People who are members of the new Washington Senate caucus call it the “Majority Coalition Caucus." People on the outside are calling it the “Gridlock Caucus.” It has Republicans grinning and Democrats fuming as we head towards the next legislative session in January.
Whatever you call it, the caucus is happening because two conservative Democrats have joined the 23 sitting Senate Republicans, providing a one vote majority in that body of the legislature. Since it’s a majority previously enjoyed by Democrats, they’re not happy.
“It’s silly”, said Democratic Party Chairman Diwght Pelz, “This is partisanship at its worst and its going to lead to a very difficult situation in Olympia.
But Senators Tim Sheldon (D-35th Dist.) and Rodney Tom (D-48th Dist.) who are the keys to the political switch say it’s not about parties or politics, it’s about policy.
“The election season is over” said Tom, “and you’re going to see the big difference between Washington, D.C. and Washington state. We are focused on doing the people’s business and we’re not focused on the next election cycle.”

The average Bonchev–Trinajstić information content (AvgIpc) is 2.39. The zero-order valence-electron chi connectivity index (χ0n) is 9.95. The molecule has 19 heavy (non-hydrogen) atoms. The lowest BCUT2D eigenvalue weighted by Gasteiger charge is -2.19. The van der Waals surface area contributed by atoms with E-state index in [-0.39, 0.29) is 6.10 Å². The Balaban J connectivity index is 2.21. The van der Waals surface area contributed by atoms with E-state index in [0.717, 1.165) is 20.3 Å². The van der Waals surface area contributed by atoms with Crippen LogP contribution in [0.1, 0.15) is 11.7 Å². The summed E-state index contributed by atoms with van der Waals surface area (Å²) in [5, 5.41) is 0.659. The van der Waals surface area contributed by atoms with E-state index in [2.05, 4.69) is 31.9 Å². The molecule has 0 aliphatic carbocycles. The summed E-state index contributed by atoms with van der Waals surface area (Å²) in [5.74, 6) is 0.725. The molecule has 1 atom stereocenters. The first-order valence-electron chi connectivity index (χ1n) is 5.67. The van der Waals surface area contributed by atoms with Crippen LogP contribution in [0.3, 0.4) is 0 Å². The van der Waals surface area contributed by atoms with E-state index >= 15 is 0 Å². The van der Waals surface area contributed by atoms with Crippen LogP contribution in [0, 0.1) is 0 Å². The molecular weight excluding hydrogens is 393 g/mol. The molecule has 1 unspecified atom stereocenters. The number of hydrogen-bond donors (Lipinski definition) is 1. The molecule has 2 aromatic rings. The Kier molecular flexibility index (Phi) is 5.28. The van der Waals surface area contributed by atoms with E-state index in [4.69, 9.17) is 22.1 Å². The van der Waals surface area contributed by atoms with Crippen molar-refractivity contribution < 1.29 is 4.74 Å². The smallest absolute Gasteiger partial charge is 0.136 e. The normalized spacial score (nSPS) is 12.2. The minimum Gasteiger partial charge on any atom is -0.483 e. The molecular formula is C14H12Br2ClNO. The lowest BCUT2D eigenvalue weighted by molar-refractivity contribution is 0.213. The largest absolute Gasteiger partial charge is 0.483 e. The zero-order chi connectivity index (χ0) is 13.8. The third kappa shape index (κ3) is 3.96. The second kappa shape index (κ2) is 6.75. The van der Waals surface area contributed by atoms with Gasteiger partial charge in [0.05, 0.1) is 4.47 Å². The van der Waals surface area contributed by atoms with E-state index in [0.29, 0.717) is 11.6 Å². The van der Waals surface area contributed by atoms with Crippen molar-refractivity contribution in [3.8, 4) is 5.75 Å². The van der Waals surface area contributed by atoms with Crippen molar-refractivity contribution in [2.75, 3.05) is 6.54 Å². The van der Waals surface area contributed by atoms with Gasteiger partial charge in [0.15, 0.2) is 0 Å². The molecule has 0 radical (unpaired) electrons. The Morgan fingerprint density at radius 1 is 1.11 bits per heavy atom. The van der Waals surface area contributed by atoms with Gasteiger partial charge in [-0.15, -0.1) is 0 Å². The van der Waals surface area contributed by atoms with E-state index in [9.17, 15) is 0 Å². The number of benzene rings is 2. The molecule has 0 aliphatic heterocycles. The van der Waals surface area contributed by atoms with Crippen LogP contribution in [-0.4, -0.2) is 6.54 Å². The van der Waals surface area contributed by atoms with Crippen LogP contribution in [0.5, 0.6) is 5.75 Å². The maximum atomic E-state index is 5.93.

With big budget problems to solve, a mandate from the State Supreme Court to commit more resources to education and the advent of the Obama Administration’s health care plan, it was already expected this session would be a knock-down, drag-out affair. With this new caucus formed, it’s anybody’s guess how the everyday working of the Senate will be affected, how majority leaders will connect with House Speaker Frank Chopp, and what role incoming Governor Jay Inslee will play in the power struggle.
Members of the new Senate majority plan to split chairmanship of major committees rather than assuming power over all of them. Natural Resources and Parks, Agriculture and Water, Trade and Economic Development. Financial Institutions, Higher Education and Environment and Marine Waters committees will be chaired by Democrats who will hold one vote majorities. The powerful Ways and Means and Health Care Committees, as well as Commerce and Labor, Early Learning and K-12 Education, Government Operations, and Law and Justice Committees, will be chaired by Republicans and they will hold a one vote majority in each. Co-chairs, chosen by each party, will run the Human Services and Corrections, Transportation and Energy and Telecommunications Committees and the membership of those bodies will be evenly split along party lines.
How will it all work?
“It’s unique in that we listened to the voters and we’re actually going to do what they want,” says Senator Tom.
“I don’t think anybody’s going to know who’s on first throughout the session. I think it’s really a recipe for chaos,” said Pelz.